To SpecOp or not to SpecOp, that is the question.
SpecOp models – introduced in the Paradiso Campaign – are what many folks have asked for: customisable characters. But are they worth the trouble?
Paradiso is the default gaming mode for SpecOps. They were, after all, designed to fit there, and give us a chance to build up, develop and upgrade a character. It also allows to build the most powerful SpecOps, as Experience Points (XP) are gathered from mission to mission. This is, however, balanced by the possibility of losing the SpecOp (with all the accumulated XP / abilities) if the model is killed.
Another point – Paradiso allows you to spend XP on Command abilities. While generally more expensive than upgrading your SpecOp, many players consider them more powerful. After all, these tend to affect the whole army. Plus, no matter what, you are not going to lose them, even if your SpecOp got killed and you have to start from scratch with a new one.
All that has lead to the point where some gaming groups introduced a house rule to prevent the players from spending all the XP on Command abilities.
Not to mention that in some folks’ opinion, advancing just one trooper is somewhat gimmick.
Well, the Dire Foes is a special case – in the Narrative Mode, you are to use a SpecOp Character. Who, in fact, is just a Special Character with appropriate point and SWC cost, and who gets some form of a bonus in the given scenario. No provisions are made for your typical, customisable SpecOp, though I guess you could agree with your opponent to allow a 12 XP one, and it wouldn’t derail the game.
Infinity Tournament System (2014 variant)
One of the ITS modes – the SpecOp mode – allows you to bring in a SpecOp with typically 12 XP worth of skills and stuff (I’m not a part of ITS scene myself, but I guess a tournament organiser could allow for more experienced SpecOp).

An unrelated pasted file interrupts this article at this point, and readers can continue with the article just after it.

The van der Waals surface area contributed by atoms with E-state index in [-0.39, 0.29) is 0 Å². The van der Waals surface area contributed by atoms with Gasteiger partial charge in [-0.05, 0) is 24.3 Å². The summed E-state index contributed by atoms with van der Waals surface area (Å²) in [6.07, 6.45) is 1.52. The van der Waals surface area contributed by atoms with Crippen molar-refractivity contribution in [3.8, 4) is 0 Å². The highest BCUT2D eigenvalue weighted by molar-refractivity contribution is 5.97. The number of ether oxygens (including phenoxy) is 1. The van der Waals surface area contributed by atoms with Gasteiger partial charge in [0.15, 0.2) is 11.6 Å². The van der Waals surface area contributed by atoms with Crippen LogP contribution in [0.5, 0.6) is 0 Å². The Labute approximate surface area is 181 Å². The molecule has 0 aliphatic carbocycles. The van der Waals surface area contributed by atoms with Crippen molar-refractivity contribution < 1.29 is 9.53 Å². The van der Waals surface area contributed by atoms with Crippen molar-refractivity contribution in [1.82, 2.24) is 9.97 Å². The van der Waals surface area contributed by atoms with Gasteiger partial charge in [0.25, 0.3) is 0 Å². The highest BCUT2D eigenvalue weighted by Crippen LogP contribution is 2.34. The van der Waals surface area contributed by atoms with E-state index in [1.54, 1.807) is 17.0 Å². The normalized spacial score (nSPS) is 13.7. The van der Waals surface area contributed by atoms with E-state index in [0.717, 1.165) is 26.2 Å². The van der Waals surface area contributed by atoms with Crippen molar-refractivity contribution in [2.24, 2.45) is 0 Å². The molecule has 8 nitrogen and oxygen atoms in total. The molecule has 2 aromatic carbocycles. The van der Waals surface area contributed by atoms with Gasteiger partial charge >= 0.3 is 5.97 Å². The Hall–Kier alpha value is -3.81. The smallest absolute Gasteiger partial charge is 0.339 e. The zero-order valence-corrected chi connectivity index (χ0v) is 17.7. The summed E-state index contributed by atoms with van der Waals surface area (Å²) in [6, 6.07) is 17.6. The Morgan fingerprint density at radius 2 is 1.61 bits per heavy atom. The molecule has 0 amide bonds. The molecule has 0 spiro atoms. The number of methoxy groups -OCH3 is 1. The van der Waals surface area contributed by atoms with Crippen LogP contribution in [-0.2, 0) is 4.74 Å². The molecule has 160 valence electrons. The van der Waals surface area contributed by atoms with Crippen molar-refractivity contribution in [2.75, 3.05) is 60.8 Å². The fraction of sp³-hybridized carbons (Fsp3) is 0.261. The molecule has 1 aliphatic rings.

A 12 XP SpecOp is like a lockpick – you can configure him to offset typical drawbacks of your faction and, especially, sectorial. Short on Specialists? Making a SpecOp one costs a mere 1 XP. Doctor, Hacker or Engineer? 2 XP each. Many weapons – including ones capable of destroying scenery pieces (and in scenarios like Lifeblood it is pretty important) – can be purchased with XP, without increasing points cost of the model, or, in fact, having any effect on your SWC pool. Infiltration? Superjump? Climbing Plus? Minelayer? It’s all for the taking… an Infiltrating Specialist is very useful, especially if you can get him at a Light Infantryman’s point cost.
Also, do not forget that SpecOp is capable of linking with the troop type he comes from (typically, your basic Light Infantry), while not counting against that unit’s Availability. This, in turn, can affect your list build philosophy, allowing you to field Link Teams larger than a given Sectorial normally can – e.g. Hassassin Bahram fielding a Link Team of 4 Ghulam (AVA:4) plus a Ghulam-based SpecOp…
Yet Another Mission System
YAMS wasn’t written with SpecOps in mind, however, it takes the inclusion of 12 XP ones rather well. Since the system doesn’t need specialists to achieve objectives (as would be the case in ITS or Paradiso), it allows you to spend these points whichever way you like, often covering various angles you’d have to spend many more points and SWC otherwise. Or leave them not covered.
The ability to include a SpecOp into a Link Team is still very useful if you play a Sectorial.
My personal experience lies primarily with YAMS, so I’m going to get into some detail here. In my local meta, YAMS SpecOps are a popular choice, usually in the so-called “Swiss Army Knife” variant. You can easily make your SpecOp an Engineer, Hacker and Doctor, plus boost the model’s WIP (which tends to make him a better specialist than your standard Doc, Engineer, and on par with the better – if not elite – hackers) and even BTS. Depending on actual buildup, you may even have some extra XP left to get a support weapon (preferably long-ranged one, like a Sniper Rifle) – free of SWC. Which in turn allows you to have a single model, costing as much as a basic infantryman, cover the roles of 3-4 other, more expensive models. And thus leaving you more Combat Group spaces and points for fancy toys…
Let’s wrap it up.
SpecOps – if allowed – make building lists easier. Way easier. In my personal opinion – affects the game and counters certain faction’s weaknesses more than the use of Mercenaries. Actually, I suppose CB thinks alike, judging from the fact ITS 2014 allows vanilla factions to field Mercenaries (though Sectorials still have to keep to those listed in their rosters), while SpecOps are permitted only in the SpecOps mode.
Personally, I often play my games without using a SpecOp, even if permitted to field one. Relying on SpecOp feels kind of… cheap?